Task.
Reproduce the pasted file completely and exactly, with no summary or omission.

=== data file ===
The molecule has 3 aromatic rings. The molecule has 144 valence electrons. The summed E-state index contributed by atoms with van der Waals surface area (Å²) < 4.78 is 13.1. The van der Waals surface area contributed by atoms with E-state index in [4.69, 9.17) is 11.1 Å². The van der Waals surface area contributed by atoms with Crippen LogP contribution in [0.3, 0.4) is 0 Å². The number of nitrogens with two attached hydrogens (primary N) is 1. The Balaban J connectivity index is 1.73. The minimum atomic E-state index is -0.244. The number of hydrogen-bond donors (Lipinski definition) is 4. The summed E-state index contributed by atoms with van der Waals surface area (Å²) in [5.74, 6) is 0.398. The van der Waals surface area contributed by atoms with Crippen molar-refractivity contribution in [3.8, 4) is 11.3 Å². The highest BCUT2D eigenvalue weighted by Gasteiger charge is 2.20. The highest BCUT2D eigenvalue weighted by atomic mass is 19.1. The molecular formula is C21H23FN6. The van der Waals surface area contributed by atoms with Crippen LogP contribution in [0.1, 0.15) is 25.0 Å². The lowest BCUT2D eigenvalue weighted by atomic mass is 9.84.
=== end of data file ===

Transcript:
The molecule has 3 aromatic rings. The molecule has 144 valence electrons. The summed E-state index contributed by atoms with van der Waals surface area (Å²) < 4.78 is 13.1. The van der Waals surface area contributed by atoms with E-state index in [4.69, 9.17) is 11.1 Å². The van der Waals surface area contributed by atoms with Crippen LogP contribution in [0.3, 0.4) is 0 Å². The number of nitrogens with two attached hydrogens (primary N) is 1. The Balaban J connectivity index is 1.73. The minimum atomic E-state index is -0.244. The number of hydrogen-bond donors (Lipinski definition) is 4. The summed E-state index contributed by atoms with van der Waals surface area (Å²) in [5.74, 6) is 0.398. The van der Waals surface area contributed by atoms with Crippen molar-refractivity contribution in [3.8, 4) is 11.3 Å². The highest BCUT2D eigenvalue weighted by Gasteiger charge is 2.20. The highest BCUT2D eigenvalue weighted by atomic mass is 19.1. The molecular formula is C21H23FN6. The van der Waals surface area contributed by atoms with Crippen LogP contribution in [0.1, 0.15) is 25.0 Å². The lowest BCUT2D eigenvalue weighted by atomic mass is 9.84.